Keen readers may recall Michelle & Simone's remodel project, a combination kitchen overhaul, master suite creation, and unification of two apartments. I've been remiss in not posting updates on that project more often: the last photos on this page are of bare studs, but believe me we haven't been idle. Here are some more recent images, soon to be followed by current ones.
First, the exterior. Nearly midway through the interior projects, we increased the scope of work by removing vinyl to reveal the house's original siding. After making repairs to squirrel-eaten cornice returns and re-glazing windows, we and our painters, M&R Painting, removed all the old lead paint (being as much in compliance with RRP rules as possible in a Louisiana July). The house is in the final stages of prep for a new coat of paint and the addition of operable shutters on the front. Oh, and we also removed the door on the right hand side, replaced it with a window, and added another window above it.
Jackson and I are adding the final pieces of tile on the tub deck. The orange on the floor is a ballyhooed, possibly over-sold, possibly genius material called Ditra-mat. (www.schluter.com/)
We've used it on numerous tile jobs, putting faith in the material because it is both German and expensive. Therefore it must do its job, right? I should confess that I suffer a form of neurosis regarding tile floors. I'm not comfortable with standard practice. We added a plethora of reinforcing blocks in the framing, a layer of cement backer board, a high-end Swedish leveling cement, plus the Ditra-mat. I hope to report in two hundred years that the tile is holding up just fine. I'll admit there is an unfortunate consequence to all those layers. The tile floor is now an inch taller than the floors in adjacent rooms.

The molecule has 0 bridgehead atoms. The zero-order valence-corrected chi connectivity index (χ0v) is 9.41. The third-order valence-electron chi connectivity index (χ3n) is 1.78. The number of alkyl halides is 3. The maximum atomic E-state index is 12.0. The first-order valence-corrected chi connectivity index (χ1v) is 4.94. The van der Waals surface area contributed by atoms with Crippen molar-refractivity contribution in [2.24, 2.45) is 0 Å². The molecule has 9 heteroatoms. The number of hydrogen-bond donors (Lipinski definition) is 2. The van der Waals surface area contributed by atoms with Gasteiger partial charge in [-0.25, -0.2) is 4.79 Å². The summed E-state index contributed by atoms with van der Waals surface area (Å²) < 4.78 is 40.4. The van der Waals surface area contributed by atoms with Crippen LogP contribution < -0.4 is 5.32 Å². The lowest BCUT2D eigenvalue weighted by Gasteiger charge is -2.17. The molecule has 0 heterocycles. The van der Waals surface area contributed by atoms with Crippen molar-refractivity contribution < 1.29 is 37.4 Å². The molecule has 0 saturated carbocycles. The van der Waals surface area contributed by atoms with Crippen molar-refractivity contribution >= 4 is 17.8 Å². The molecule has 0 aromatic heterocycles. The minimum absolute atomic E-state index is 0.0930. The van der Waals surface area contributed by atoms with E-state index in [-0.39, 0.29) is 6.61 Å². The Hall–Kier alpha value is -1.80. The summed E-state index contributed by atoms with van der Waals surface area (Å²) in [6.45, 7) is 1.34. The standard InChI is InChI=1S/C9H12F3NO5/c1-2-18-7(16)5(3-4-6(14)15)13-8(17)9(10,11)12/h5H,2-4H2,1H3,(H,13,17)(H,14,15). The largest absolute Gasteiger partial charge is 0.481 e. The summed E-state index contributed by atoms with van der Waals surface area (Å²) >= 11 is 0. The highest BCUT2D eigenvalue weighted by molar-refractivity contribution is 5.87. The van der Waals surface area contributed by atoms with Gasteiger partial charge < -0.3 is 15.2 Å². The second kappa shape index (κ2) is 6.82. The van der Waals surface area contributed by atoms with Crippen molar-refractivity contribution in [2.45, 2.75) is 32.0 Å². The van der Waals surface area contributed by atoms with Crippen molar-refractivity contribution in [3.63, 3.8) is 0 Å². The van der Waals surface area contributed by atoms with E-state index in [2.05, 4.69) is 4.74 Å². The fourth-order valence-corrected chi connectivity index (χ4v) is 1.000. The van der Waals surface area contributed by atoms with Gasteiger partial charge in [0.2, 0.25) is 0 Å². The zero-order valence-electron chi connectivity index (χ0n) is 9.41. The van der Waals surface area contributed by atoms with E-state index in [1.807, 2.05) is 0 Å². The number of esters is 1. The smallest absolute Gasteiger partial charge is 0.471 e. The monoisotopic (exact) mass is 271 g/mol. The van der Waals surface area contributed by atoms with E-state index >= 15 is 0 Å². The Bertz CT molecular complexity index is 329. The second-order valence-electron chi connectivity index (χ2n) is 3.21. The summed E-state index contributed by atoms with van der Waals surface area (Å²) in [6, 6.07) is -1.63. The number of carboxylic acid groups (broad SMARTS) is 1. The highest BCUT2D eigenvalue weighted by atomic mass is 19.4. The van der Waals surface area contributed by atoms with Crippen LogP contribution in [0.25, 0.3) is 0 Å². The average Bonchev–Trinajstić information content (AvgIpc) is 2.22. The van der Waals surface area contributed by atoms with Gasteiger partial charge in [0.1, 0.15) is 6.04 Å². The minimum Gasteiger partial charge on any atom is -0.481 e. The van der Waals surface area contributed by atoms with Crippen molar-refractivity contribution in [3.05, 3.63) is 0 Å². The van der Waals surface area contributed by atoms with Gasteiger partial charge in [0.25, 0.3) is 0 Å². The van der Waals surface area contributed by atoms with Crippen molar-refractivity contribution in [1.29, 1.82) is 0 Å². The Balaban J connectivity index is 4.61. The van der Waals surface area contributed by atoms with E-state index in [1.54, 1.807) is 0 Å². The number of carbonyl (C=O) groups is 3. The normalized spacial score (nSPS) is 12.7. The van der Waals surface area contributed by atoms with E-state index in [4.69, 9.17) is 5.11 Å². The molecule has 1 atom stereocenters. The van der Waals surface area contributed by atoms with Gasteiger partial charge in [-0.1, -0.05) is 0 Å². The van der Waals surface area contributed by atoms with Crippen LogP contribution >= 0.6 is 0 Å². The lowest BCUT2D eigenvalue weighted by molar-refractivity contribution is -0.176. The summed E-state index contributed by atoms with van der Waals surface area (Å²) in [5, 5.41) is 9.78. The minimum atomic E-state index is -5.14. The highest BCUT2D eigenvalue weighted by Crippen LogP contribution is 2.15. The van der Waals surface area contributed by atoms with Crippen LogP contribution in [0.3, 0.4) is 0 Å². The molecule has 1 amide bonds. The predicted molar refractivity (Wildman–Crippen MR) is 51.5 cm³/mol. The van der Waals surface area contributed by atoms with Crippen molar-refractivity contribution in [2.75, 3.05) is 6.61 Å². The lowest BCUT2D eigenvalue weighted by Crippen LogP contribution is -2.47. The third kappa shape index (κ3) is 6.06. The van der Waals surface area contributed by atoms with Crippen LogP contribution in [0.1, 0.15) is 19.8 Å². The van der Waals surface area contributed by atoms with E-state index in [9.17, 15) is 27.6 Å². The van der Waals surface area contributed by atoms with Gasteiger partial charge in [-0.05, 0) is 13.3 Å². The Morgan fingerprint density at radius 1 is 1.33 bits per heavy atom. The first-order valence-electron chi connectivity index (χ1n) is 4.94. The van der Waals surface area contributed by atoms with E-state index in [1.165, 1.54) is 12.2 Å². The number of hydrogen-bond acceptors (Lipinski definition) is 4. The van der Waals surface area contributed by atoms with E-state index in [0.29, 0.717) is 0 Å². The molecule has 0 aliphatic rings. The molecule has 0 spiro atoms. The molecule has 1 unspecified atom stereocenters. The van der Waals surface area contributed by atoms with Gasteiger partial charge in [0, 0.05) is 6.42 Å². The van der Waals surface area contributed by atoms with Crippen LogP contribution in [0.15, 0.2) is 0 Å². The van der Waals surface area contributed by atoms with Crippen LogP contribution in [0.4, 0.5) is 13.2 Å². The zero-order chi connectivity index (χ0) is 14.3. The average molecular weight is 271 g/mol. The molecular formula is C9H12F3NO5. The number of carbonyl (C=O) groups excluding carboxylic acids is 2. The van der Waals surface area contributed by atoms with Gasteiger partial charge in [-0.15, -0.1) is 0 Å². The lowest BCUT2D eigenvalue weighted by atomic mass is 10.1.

This is the shower, nearly tiled, and undergoing a second water test before having the tile finished. We plugged the drain, filled the shower floor with water, marked its level, and left it alone for a day. Tiled showers too often develop leaks, which quickly causes the need for major, expensive repairs. We like to be extra-sure that leaks aren't present from the beginning. Then, when completing a project, we bombard the homeowners with reminders to check regularly for cracks in the grout, and to deal with any cracks immediately -- just in case.
This is a view from the hallway into the master bedroom. The differing floor color is a result of us re-laying the section of floor on the right. Where the lighter colored floor on the left is used to be the hallway wall, which we removed to add about forty square feet to the bedroom.
Finally, the kitchen-slash-storeroom. It's an embarrassing mess in this photo, but I include it for the sake of contrast. We had the cabinets installed yesterday by Sexton Cabinets.